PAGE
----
NSF Authorization Corrected. The real scoop.

M. Brian Riley (antmbrx@GSUSGI2.GSU.EDU)
Thu, 2 May 1996 18:40:51 -0400

Patsy Evan's previous public post about the drastic cuts to NSF's social
science division for the next fiscal year is untrue. This is a letter just
forwarded to me from a reliable NSF contact concerning the 1997 NSF Social
Science Division's budget. I was not sure about the public nature of this
memo so for the protection of the sender, I have deleted their name and
address. The text follows below:

> Last week, in an often rancorous session, the House Science Committee
> marked up legislation authorizing appropriations for the National
> Last week, in an often rancorous session, the House Science Committee
> marked up legislation authorizing appropriations for the National
> Science Foundation for FY 1997. The NSF title, which is Title I in
> the Committee's Omnibus Civilian Science Authorization Act of 1996 (HR
> 3322), authorizes a total of $3.25 billion for NSF. This is $75
> million below the President's request of $3.325 billion.
> For NSF's Research and Related Activities account, the Committee
> approved a budget of $2.340 billion. This is $132 million below the
> President's request. It represents an increase of $26 million or 1%
> above the just completed FY 1996 appropriation.
> In addition to reducing the President's request for Research and
> Related Activities, the Committee also reduced the requests for
> Education and Human Resources, Major Research Equipment, and NSF's
> Salaries and Expenses. The reduction in NSF Salaries and Expenses
> amounts to a $7 million reduction below the level appropriated for the
> current year and would likely lead to major disruptions in the
> operation and management of the Foundation.
> The Committee used part of these reductions to reinstate the Academic
> Research Facilities Modernization program which had been proposed by
> the Administration for termination in FY 1997.
> In addition, the Committee's bill includes a provision that limits to
> 6 the number of directorates the Foundation may have. NSF currently
> has 7 programmatic directorates. The bill DOES NOT specify which
> directorate the Foundation should eliminate, nor does it target any
> specific discipline(s) or programs to absorb the budget reduction in
> Research and Related activities.
> The accompanying report, which provides additional information on the
> Committee's rationale for this provision, is likely to leave to NSF
> how best to reorganize to meet this mandate, should it become law.
> Nevertheless, the report is expected to suggest that NSF consider the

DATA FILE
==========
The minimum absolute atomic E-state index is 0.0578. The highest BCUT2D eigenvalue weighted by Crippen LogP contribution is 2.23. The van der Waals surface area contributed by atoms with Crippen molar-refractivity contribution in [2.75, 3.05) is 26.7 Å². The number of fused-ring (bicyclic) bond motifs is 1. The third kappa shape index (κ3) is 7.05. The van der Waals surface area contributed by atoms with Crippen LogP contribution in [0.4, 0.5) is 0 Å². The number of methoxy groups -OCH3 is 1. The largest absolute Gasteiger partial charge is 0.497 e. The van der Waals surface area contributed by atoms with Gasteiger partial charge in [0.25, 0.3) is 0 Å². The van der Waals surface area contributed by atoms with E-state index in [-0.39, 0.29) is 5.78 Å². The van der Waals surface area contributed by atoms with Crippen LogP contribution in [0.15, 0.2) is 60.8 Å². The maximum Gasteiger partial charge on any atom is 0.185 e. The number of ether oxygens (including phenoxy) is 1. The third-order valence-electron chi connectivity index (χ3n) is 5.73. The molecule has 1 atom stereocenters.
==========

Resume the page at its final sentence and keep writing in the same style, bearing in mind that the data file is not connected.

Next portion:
> social sciences directorate as a candidate for elimination. The
> report language is not as harsh as last year's, nevertheless, it is
> unwelcome at best.
> It is important to note the Committee's bill has not mandated the
> elimination of the resources, the organization, or the programs to
> support social and behavioral science at NSF. Nevertheless, the
> Committee's view of the social and behavioral sciences should be
> strongly oppposed by the Foundation. We are preparing a letter for
> the Director's signature opposing this bill which will also address
> this specific issue.
> NSF Accounts FY 1996 FY 1997 FY 1997
> Estimate Request House Bill
> Research 2314 2472 2340
> Education 599 619 600
> Aca Res Facilities 100 0 100
> Maj Res Equipment 70 95 80
> Sal and Expenses 127 129 120
> Relocation 5 5 5
> Inspec General 4 5 5
> Total, NSF 3220 3325 3250
> The bill also includes a number of important technical provisions. As
> already described, the bill limits to 6 the number of scientific
> directorates the Foundation may have. In addition, the bill includes
> an amendment offered by Rep. Joe Barton (R-T X), which was agreed to
> by the vote 23-22, to change the name of the Foundation to the
> National Science and Engineering Foundation and to change the name of
> the board to the National Science and Engineering Board. The bill
> also includes a requirement that the Office of Science and Technology
> Policy undertake a study of the indirect cost issue.
> An amendment in the nature of a substitute was offered by Rep. George
> Brown which would have restored the funding to the levels requested by
> the President. Rep. Brown's amendment was rejected on a party line
> vote 21 to 27. Rep. Bud Cramer (D-AL) also offered an amendment to
> restore funding to NSF's salaries and expenses and remove the
> limitation on the number of directorates. Instead, the Cramer
> amendment would have had NSF report back to the Committee on
> reorganization options. The Cramer amendment also lost on a party
> line vote.
> The Omnibus Civilian Science Authorization Act, which will also
> include an authorization of appropriations for NASA, NOAA, EPA, the
> National Earthquake Hazards Reduction program, and other programs, is
> scheduled for House floor action on May 9.
Brian Riley Phone: (404) 651-3302 E-Mail: << briley@gsu.edu >>
Ctr. for Applied Research in Anthropology / Georgia State University